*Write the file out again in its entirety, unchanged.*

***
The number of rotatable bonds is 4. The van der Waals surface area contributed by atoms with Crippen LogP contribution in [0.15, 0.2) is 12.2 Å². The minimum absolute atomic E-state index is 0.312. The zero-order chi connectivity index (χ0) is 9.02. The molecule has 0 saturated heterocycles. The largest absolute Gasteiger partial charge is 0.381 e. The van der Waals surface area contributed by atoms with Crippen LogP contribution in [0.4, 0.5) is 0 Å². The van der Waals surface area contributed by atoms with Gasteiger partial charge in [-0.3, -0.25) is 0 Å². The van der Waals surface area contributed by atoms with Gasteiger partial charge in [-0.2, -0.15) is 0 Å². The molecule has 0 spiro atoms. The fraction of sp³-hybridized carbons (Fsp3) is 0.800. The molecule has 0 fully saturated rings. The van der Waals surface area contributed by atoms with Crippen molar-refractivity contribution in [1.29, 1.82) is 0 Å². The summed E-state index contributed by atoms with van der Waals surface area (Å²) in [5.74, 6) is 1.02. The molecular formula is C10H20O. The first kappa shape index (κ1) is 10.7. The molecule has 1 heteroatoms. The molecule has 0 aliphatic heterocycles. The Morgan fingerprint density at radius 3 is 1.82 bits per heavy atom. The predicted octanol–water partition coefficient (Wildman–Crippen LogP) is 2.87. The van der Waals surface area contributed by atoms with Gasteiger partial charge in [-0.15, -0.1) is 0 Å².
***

The number of rotatable bonds is 4. The van der Waals surface area contributed by atoms with Crippen LogP contribution in [0.15, 0.2) is 12.2 Å². The minimum absolute atomic E-state index is 0.312. The zero-order chi connectivity index (χ0) is 9.02. The molecule has 0 saturated heterocycles. The largest absolute Gasteiger partial charge is 0.381 e. The van der Waals surface area contributed by atoms with Crippen LogP contribution in [0.4, 0.5) is 0 Å². The van der Waals surface area contributed by atoms with Gasteiger partial charge in [-0.3, -0.25) is 0 Å². The van der Waals surface area contributed by atoms with Gasteiger partial charge in [-0.2, -0.15) is 0 Å². The molecule has 0 spiro atoms. The fraction of sp³-hybridized carbons (Fsp3) is 0.800. The molecule has 0 fully saturated rings. The van der Waals surface area contributed by atoms with Crippen molar-refractivity contribution in [1.29, 1.82) is 0 Å². The summed E-state index contributed by atoms with van der Waals surface area (Å²) in [5.74, 6) is 1.02. The molecular formula is C10H20O. The first kappa shape index (κ1) is 10.7. The molecule has 1 heteroatoms. The molecule has 0 aliphatic heterocycles. The Morgan fingerprint density at radius 3 is 1.82 bits per heavy atom. The predicted octanol–water partition coefficient (Wildman–Crippen LogP) is 2.87. The van der Waals surface area contributed by atoms with Gasteiger partial charge in [-0.15, -0.1) is 0 Å².